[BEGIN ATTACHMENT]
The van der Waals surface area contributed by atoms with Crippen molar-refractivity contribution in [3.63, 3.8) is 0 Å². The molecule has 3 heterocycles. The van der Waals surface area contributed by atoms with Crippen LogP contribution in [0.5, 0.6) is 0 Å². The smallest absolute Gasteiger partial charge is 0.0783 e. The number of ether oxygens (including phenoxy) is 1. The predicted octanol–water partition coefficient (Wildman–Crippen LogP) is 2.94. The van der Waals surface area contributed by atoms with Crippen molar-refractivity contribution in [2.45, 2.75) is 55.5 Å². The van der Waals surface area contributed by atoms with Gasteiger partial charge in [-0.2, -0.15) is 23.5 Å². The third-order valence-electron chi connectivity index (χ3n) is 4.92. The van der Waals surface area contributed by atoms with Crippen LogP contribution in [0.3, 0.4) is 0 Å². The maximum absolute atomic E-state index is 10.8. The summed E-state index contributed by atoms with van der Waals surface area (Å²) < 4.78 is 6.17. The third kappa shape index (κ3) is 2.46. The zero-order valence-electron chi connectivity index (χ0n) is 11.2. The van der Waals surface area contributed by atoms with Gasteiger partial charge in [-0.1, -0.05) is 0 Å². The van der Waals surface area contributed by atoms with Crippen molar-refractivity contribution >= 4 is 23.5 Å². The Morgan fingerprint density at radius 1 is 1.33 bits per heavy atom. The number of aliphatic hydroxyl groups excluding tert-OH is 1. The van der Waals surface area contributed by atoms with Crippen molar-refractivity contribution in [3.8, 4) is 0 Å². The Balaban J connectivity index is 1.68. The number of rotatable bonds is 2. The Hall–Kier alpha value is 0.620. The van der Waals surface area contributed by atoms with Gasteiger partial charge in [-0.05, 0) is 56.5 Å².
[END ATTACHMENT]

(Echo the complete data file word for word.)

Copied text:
The van der Waals surface area contributed by atoms with Crippen molar-refractivity contribution in [3.63, 3.8) is 0 Å². The molecule has 3 heterocycles. The van der Waals surface area contributed by atoms with Crippen LogP contribution in [0.5, 0.6) is 0 Å². The smallest absolute Gasteiger partial charge is 0.0783 e. The number of ether oxygens (including phenoxy) is 1. The predicted octanol–water partition coefficient (Wildman–Crippen LogP) is 2.94. The van der Waals surface area contributed by atoms with Crippen molar-refractivity contribution in [2.45, 2.75) is 55.5 Å². The van der Waals surface area contributed by atoms with Gasteiger partial charge in [-0.2, -0.15) is 23.5 Å². The third-order valence-electron chi connectivity index (χ3n) is 4.92. The van der Waals surface area contributed by atoms with Crippen LogP contribution in [0.3, 0.4) is 0 Å². The maximum absolute atomic E-state index is 10.8. The summed E-state index contributed by atoms with van der Waals surface area (Å²) < 4.78 is 6.17. The third kappa shape index (κ3) is 2.46. The zero-order valence-electron chi connectivity index (χ0n) is 11.2. The van der Waals surface area contributed by atoms with Gasteiger partial charge in [-0.1, -0.05) is 0 Å². The van der Waals surface area contributed by atoms with Crippen molar-refractivity contribution >= 4 is 23.5 Å². The Morgan fingerprint density at radius 1 is 1.33 bits per heavy atom. The number of aliphatic hydroxyl groups excluding tert-OH is 1. The van der Waals surface area contributed by atoms with Crippen molar-refractivity contribution in [3.8, 4) is 0 Å². The Balaban J connectivity index is 1.68. The number of rotatable bonds is 2. The Hall–Kier alpha value is 0.620. The van der Waals surface area contributed by atoms with Gasteiger partial charge in [-0.05, 0) is 56.5 Å².